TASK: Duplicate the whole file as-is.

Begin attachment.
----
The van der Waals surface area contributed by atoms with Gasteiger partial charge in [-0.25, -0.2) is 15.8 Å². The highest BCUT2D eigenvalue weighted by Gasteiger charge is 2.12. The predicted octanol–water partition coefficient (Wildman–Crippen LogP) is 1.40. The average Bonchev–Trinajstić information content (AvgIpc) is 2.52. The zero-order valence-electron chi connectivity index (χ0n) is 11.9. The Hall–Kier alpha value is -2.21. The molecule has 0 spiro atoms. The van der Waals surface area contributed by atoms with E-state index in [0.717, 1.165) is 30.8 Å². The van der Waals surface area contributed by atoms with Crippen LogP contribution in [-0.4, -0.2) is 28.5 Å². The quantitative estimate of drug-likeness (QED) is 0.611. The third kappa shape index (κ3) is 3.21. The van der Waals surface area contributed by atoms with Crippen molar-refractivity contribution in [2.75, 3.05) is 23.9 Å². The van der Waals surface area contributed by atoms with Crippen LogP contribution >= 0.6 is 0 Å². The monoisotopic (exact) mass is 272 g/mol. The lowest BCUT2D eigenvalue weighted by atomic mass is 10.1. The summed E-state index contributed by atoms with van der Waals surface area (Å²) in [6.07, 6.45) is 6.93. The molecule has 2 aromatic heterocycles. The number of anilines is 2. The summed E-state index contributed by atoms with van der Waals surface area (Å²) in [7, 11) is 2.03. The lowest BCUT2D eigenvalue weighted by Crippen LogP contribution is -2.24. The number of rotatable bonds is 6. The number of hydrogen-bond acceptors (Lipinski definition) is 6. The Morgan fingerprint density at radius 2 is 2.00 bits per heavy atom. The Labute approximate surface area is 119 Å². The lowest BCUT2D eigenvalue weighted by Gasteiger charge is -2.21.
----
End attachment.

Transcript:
The van der Waals surface area contributed by atoms with Gasteiger partial charge in [-0.25, -0.2) is 15.8 Å². The highest BCUT2D eigenvalue weighted by Gasteiger charge is 2.12. The predicted octanol–water partition coefficient (Wildman–Crippen LogP) is 1.40. The average Bonchev–Trinajstić information content (AvgIpc) is 2.52. The zero-order valence-electron chi connectivity index (χ0n) is 11.9. The Hall–Kier alpha value is -2.21. The molecule has 0 spiro atoms. The van der Waals surface area contributed by atoms with E-state index in [0.717, 1.165) is 30.8 Å². The van der Waals surface area contributed by atoms with Crippen LogP contribution in [-0.4, -0.2) is 28.5 Å². The quantitative estimate of drug-likeness (QED) is 0.611. The third kappa shape index (κ3) is 3.21. The van der Waals surface area contributed by atoms with Crippen molar-refractivity contribution in [2.75, 3.05) is 23.9 Å². The van der Waals surface area contributed by atoms with Crippen LogP contribution >= 0.6 is 0 Å². The monoisotopic (exact) mass is 272 g/mol. The lowest BCUT2D eigenvalue weighted by atomic mass is 10.1. The summed E-state index contributed by atoms with van der Waals surface area (Å²) in [6.07, 6.45) is 6.93. The molecule has 2 aromatic heterocycles. The number of anilines is 2. The summed E-state index contributed by atoms with van der Waals surface area (Å²) in [7, 11) is 2.03. The lowest BCUT2D eigenvalue weighted by Crippen LogP contribution is -2.24. The number of rotatable bonds is 6. The number of hydrogen-bond acceptors (Lipinski definition) is 6. The Morgan fingerprint density at radius 2 is 2.00 bits per heavy atom. The Labute approximate surface area is 119 Å². The lowest BCUT2D eigenvalue weighted by Gasteiger charge is -2.21.